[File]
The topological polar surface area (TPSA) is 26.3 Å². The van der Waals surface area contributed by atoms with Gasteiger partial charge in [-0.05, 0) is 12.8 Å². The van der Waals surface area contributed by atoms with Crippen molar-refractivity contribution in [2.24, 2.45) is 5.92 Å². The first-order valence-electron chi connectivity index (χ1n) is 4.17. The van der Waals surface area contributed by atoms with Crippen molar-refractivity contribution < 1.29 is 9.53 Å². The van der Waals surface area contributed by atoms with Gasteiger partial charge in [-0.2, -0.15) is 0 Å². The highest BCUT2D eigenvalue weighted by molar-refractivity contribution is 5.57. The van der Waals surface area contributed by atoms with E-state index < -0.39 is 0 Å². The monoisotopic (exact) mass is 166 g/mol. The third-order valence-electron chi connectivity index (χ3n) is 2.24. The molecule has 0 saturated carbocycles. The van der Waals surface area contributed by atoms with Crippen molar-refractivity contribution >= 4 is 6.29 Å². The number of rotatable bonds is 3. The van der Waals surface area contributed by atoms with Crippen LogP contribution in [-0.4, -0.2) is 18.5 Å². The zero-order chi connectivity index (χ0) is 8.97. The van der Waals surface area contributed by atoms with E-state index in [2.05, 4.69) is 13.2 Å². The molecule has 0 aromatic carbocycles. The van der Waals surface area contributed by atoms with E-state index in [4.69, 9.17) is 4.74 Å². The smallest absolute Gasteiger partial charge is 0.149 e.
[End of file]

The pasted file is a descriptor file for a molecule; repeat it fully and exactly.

The topological polar surface area (TPSA) is 26.3 Å². The van der Waals surface area contributed by atoms with Gasteiger partial charge in [-0.05, 0) is 12.8 Å². The van der Waals surface area contributed by atoms with Crippen molar-refractivity contribution in [2.24, 2.45) is 5.92 Å². The first-order valence-electron chi connectivity index (χ1n) is 4.17. The van der Waals surface area contributed by atoms with Crippen molar-refractivity contribution < 1.29 is 9.53 Å². The van der Waals surface area contributed by atoms with Gasteiger partial charge in [-0.2, -0.15) is 0 Å². The highest BCUT2D eigenvalue weighted by molar-refractivity contribution is 5.57. The van der Waals surface area contributed by atoms with E-state index < -0.39 is 0 Å². The monoisotopic (exact) mass is 166 g/mol. The third-order valence-electron chi connectivity index (χ3n) is 2.24. The molecule has 0 saturated carbocycles. The van der Waals surface area contributed by atoms with Crippen molar-refractivity contribution >= 4 is 6.29 Å². The number of rotatable bonds is 3. The van der Waals surface area contributed by atoms with Crippen LogP contribution in [-0.4, -0.2) is 18.5 Å². The zero-order chi connectivity index (χ0) is 8.97. The van der Waals surface area contributed by atoms with E-state index in [2.05, 4.69) is 13.2 Å². The molecule has 0 aromatic carbocycles. The van der Waals surface area contributed by atoms with E-state index in [4.69, 9.17) is 4.74 Å². The smallest absolute Gasteiger partial charge is 0.149 e.